Lapland is a destination rich in natural wonders and exotic myths and traditions. Journey to Lapland for a winter wonderland adventure that will create memories to last a lifetime.
Inghams have been providing holidays to Lapland for over 20-years. Our experience and expert knowledge of this unique destination, high above the Arctic Circle, is unparalleled. That’s why we’ve compiled this handy Lapland Fact File, to help you prepare for the holiday of a lifetime.
The currency in Lapland, which is a part of Finland, is the Euro. In remote areas, cashpoints are few but debit and credit cards (except Amex) are widely accepted.
Finnish is the most prevalent language in Lapland, however several Sámi languages are also spoken by the local indigenous population. English, as a second language, is widely spoken.
Time zone: UTC +2
During the winter months, Finland is on UTC +2, which is two hours ahead of the UK. This means if it is 12:00 here, it is 14:00 in Lapland.
Imagine Lapland and you probably picture a cold and snowy landscape. But winter takes on more than one appearance in Lapland. The Finnish region experiences three distinct ‘seasons’ over the course of the winter months. Each period has its own particular character and beauty – a reason to return to Lapland time and again.
The following daylight hours, temperatures and snow depth are approximate only.
December to mid-January
Daylight: c. 5 / 6 hours
Temperature range: -5°C / -15°C
Snow depth: c. 35-45cm
‘Kaamos’ is the Finnish name for this period, when the sun barely rises above the horizon. This atmospheric twilight or ‘Blue Light’ period is when the candles and lanterns add to the magic, and a feeling of peace pervades the tranquil landscape.
At this time, there are only 5 hours of daylight per day, with the sun barely rising above the horizon. However, the rose-coloured skies reflecting off the snowy landscape are a magical sight.
Mid-January to February
Daylight: c. 6 / 8 hours
Temperature range: -5°C / -20°C
Snow depth: c. 45-50cm
A popular time for Inghams guests to visit Lapland. This mid-season period is truly evocative, as the days pass in a gentle palette of rose-coloured dawns and dusks, and the aptly named ‘ghost trees’ bow into bizarre snow-laden shapes.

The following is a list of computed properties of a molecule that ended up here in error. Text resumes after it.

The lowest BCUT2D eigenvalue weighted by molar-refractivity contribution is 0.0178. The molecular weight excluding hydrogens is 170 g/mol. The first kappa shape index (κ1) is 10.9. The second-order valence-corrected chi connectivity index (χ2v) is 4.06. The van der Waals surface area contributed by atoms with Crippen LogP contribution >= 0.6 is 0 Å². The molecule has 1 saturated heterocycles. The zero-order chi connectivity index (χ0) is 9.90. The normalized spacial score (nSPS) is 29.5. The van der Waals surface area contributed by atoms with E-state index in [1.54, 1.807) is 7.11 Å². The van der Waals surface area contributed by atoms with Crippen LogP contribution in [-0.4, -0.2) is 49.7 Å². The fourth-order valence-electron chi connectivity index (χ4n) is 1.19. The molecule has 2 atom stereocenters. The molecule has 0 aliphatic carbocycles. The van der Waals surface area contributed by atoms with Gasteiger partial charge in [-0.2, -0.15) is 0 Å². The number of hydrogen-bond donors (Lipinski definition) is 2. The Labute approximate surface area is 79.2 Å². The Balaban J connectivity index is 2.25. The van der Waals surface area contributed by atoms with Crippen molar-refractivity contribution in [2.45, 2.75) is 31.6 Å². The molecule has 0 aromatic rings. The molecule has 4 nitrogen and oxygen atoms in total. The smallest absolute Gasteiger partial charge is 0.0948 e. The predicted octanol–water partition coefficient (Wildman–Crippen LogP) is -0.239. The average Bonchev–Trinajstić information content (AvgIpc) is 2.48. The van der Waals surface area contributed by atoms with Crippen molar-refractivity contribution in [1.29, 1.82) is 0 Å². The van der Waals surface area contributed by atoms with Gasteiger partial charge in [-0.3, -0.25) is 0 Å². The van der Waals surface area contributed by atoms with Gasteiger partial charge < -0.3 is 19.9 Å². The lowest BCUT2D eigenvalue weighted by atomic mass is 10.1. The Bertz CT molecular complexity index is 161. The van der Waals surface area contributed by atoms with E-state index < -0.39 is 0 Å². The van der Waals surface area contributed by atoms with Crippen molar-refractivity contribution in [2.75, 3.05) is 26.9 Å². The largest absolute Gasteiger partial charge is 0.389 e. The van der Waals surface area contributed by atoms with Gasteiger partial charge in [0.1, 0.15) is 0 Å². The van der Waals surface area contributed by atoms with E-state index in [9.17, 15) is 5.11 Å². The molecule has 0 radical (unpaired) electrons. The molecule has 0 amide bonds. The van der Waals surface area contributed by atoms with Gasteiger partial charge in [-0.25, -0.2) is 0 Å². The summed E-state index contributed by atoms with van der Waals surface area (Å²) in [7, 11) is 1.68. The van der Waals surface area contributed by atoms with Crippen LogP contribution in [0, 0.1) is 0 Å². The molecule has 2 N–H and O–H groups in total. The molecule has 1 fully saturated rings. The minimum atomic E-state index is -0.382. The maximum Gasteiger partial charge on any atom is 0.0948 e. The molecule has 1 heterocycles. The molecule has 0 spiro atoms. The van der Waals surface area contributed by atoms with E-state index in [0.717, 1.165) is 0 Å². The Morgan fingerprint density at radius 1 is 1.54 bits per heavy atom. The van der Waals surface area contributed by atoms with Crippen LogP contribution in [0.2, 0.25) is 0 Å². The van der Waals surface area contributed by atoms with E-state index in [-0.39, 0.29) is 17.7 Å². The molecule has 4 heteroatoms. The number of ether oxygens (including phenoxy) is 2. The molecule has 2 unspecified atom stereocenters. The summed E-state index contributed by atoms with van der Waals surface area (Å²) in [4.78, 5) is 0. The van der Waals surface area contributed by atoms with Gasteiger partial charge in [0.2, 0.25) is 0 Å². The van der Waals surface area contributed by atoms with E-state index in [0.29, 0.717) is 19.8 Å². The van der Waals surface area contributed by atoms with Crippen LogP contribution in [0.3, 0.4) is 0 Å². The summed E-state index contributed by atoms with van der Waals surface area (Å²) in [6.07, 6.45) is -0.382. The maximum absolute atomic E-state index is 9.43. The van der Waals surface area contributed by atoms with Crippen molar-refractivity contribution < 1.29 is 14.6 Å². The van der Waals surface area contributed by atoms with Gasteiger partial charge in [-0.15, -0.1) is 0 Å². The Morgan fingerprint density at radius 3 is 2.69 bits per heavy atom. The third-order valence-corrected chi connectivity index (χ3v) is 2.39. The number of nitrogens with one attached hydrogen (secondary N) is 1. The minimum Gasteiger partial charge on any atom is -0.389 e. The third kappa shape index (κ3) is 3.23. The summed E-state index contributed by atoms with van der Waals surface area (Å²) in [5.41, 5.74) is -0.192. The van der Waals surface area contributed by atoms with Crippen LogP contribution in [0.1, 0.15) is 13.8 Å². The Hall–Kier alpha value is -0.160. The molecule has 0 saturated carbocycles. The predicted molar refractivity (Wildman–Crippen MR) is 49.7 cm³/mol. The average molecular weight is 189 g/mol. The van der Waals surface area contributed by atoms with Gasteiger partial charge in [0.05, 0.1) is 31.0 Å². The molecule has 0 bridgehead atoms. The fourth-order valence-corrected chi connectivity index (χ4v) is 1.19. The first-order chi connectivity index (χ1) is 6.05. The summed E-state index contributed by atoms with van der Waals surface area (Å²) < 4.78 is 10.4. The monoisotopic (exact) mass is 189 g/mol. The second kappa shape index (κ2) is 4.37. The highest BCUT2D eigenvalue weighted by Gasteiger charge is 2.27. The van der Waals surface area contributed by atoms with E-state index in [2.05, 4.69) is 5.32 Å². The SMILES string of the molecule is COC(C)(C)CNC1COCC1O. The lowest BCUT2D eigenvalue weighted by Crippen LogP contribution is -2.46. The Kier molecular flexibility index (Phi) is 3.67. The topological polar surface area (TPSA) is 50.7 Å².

January and February is a time when the temperatures reach their coldest point, and the daylight hours begin to extend. It is a time when Lapland is at its most Arctic, and exiting adventure awaits.
March and April
Daylight: c. 9 / 15 hours
Temperature range: -1°C / -15°C
Snow depth: c. 55-65cm
The traditional time of year for the Finnish to holiday in Lapland, March and April is a lively time, where the landscape awakes from its winter hibernation. Daylight hours increase rapidly at this point in winter, and the downhill slopes and cross-country ski trails become a hive of activity.
The spring sunshine casts Lapland in a whole new light. The trees are vibrant with snow crystals that sparkle in the bright sunlight, and nature is bathed in a surreal orange glow.
Photography kit for the Northern Lights
A bucket list activity for the majority of visitors to Lapland is to see the Northern Lights. And some of you will want to take a photograph to record the magical moment too. Taking a photograph of the Northern Lights used to mean taking an expensive digital camera on holiday with you. Not so much anymore. However, you still need a bit of extra kit to properly photograph the Northern Lights.
We spoke to professional nature photographer, Markus Killi about how to photograph the lights. And you can find his top tips, and follow his instructions: here.
Spare batteries are important: this top tip applies to all electronic equipment in Lapland, not just your camera. In the cold weather, batteries drain much faster than normal. Make sure you carry spare batteries, or a portable charger with you while you are out and about, and keep electronic devices in an inside pocket of your clothing to keep it warm.
Photo kit check list:
What to wear on holiday in Lapland?